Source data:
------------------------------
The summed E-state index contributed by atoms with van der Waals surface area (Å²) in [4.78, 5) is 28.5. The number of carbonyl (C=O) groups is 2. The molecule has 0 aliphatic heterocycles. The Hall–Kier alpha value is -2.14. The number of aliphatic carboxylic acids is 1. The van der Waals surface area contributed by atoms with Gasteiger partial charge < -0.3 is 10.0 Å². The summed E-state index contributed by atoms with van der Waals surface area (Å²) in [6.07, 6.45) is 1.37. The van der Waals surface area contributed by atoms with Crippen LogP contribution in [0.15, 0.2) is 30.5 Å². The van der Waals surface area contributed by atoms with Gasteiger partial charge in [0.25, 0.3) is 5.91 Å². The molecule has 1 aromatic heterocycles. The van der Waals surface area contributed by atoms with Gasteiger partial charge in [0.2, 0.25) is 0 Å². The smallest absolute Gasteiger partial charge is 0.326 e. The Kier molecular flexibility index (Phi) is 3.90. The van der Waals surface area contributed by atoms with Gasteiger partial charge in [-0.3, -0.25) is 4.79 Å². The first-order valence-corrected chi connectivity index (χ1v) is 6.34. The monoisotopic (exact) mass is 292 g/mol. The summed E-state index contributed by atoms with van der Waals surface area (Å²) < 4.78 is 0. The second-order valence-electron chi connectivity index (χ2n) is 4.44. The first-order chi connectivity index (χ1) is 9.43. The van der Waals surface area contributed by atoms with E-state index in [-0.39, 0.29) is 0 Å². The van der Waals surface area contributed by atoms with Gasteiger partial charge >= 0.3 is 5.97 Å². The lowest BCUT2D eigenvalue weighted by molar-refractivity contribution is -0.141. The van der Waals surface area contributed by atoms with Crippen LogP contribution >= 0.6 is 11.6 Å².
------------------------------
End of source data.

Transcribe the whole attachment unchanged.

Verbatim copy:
The summed E-state index contributed by atoms with van der Waals surface area (Å²) in [4.78, 5) is 28.5. The number of carbonyl (C=O) groups is 2. The molecule has 0 aliphatic heterocycles. The Hall–Kier alpha value is -2.14. The number of aliphatic carboxylic acids is 1. The van der Waals surface area contributed by atoms with Gasteiger partial charge < -0.3 is 10.0 Å². The summed E-state index contributed by atoms with van der Waals surface area (Å²) in [6.07, 6.45) is 1.37. The van der Waals surface area contributed by atoms with Crippen LogP contribution in [0.15, 0.2) is 30.5 Å². The van der Waals surface area contributed by atoms with Gasteiger partial charge in [0.25, 0.3) is 5.91 Å². The molecule has 1 aromatic heterocycles. The van der Waals surface area contributed by atoms with Gasteiger partial charge in [0.2, 0.25) is 0 Å². The smallest absolute Gasteiger partial charge is 0.326 e. The Kier molecular flexibility index (Phi) is 3.90. The van der Waals surface area contributed by atoms with Gasteiger partial charge in [-0.3, -0.25) is 4.79 Å². The first-order valence-corrected chi connectivity index (χ1v) is 6.34. The monoisotopic (exact) mass is 292 g/mol. The summed E-state index contributed by atoms with van der Waals surface area (Å²) < 4.78 is 0. The second-order valence-electron chi connectivity index (χ2n) is 4.44. The first-order chi connectivity index (χ1) is 9.43. The van der Waals surface area contributed by atoms with E-state index in [-0.39, 0.29) is 0 Å². The van der Waals surface area contributed by atoms with Gasteiger partial charge >= 0.3 is 5.97 Å². The lowest BCUT2D eigenvalue weighted by molar-refractivity contribution is -0.141. The van der Waals surface area contributed by atoms with Crippen LogP contribution >= 0.6 is 11.6 Å².